Monday, January 2, 2012

Aquilaria Sinensis


Aquilaria sinensis belongs to the plant family Thymelaeaceae. It is an evergreen tree, 6 to 20 m tall. The smooth bark is grayish to dark grey, and the wood is white to yellowish – so giving it another Chinese name “Pak Muk Heung” (White Wood Incense). Its branchlets are sparsely covered with hairs when young. Its leaves are alternate, leathery, obovate to elliptic, generally 5 to 11 cm long and 2 to 4 cm wide, with 15 to 20 pairs of inconspicuous and nearly parallel lateral veins which is a helpful diagnostic feature in the field. The apex of each leaf is short acuminate and the base is broadly cuneate, with entire and smooth margins. Its flowers are yellowish green, fragrant, in a terminal or axillary umbel. The fruit is a woody obovoid capsule with an outer covering of short grey hairs, 2.5 to 3 cm long, opening in two flat valves when ripen. When the fruit is open, a silky thread from the base of the fruit holds the single seed (or two) in the air.

Traditional uses

The tree produces a valuable fragrant wood used for incense and medicine. Previously, the wood was used to make joss sticks and incense, but in Hong Kong this industry has died out.
The balm (resin) produced and accumulated from the wood is used as a valuable Chinese medicine called “Chen Xiang” (沉香). According to Chinese medicinal literature, the resin can be extracted in large quantities by natural fungal infection or by external wounding (up to 5 cm into the bark). Sustainable harvesting of the resin of one tree can be induced by opening a wound 3 to 4 cm into the bark, and with the resin collected a few years later after accumulation. Or a small quantity of resin can be extracted from wood blocks by heating or burning, so that the resin liquefies and seeps from the wood blocks. Sections of trees trunks or branches that contain patches of fragrant, resinous wood enter into the trade under the name “agarwood”. The resin is probably produced by the plant as a reaction against fungal infection or external wounding. Resin impregnated fragrant wood is usually found in trees older than 20 years. Although not all trees are infected, with increasing harvest pressure, harvesters in some regions often fell trees indiscriminately in search of infected wood. Good quality “Chen Xiang”, derived mostly from a related species Aquilaria malaccensis, was formerly imported from the Asian tropics into China but the supply of such quality products is now depleted. The resin produced by Aquilaria sinensis has been used as a substitute to the former and thus also under threats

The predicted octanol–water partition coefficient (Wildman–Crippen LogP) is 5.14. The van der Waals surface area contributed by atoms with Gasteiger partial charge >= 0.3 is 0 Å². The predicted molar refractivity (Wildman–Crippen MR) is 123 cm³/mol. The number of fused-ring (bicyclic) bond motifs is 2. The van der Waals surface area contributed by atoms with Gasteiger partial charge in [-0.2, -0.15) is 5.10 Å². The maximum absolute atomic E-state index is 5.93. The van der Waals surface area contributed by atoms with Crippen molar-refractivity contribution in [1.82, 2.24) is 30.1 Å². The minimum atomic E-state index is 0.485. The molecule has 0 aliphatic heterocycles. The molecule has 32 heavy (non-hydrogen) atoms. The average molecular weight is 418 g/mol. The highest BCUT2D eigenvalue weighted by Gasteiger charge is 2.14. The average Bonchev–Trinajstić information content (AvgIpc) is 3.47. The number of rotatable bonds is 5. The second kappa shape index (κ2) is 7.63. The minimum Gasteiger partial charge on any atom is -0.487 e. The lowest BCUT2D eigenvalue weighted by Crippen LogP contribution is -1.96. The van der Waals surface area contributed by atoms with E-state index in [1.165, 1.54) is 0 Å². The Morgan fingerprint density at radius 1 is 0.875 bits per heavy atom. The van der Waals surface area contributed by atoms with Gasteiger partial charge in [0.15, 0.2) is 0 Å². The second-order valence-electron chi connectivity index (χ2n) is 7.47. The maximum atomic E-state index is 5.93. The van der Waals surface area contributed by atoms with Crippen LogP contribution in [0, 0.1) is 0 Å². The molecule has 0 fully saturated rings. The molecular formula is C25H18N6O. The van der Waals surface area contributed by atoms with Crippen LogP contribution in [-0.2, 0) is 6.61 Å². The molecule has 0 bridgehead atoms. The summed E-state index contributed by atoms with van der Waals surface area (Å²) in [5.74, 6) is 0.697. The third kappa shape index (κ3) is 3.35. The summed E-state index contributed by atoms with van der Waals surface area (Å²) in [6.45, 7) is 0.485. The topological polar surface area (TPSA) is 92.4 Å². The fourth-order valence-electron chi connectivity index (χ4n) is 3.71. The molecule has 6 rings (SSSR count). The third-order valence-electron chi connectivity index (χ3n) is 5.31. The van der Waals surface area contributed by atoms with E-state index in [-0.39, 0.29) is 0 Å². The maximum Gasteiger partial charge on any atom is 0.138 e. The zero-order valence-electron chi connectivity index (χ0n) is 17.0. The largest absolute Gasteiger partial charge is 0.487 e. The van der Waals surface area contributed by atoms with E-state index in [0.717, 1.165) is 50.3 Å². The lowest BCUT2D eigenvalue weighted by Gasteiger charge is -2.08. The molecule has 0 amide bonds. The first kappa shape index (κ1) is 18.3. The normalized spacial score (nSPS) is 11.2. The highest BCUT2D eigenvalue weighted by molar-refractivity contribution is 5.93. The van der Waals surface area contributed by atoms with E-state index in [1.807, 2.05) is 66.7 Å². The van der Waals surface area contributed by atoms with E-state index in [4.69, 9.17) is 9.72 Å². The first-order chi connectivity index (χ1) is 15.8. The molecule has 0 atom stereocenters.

Aquilaria Sinensis fruits

(Taken From

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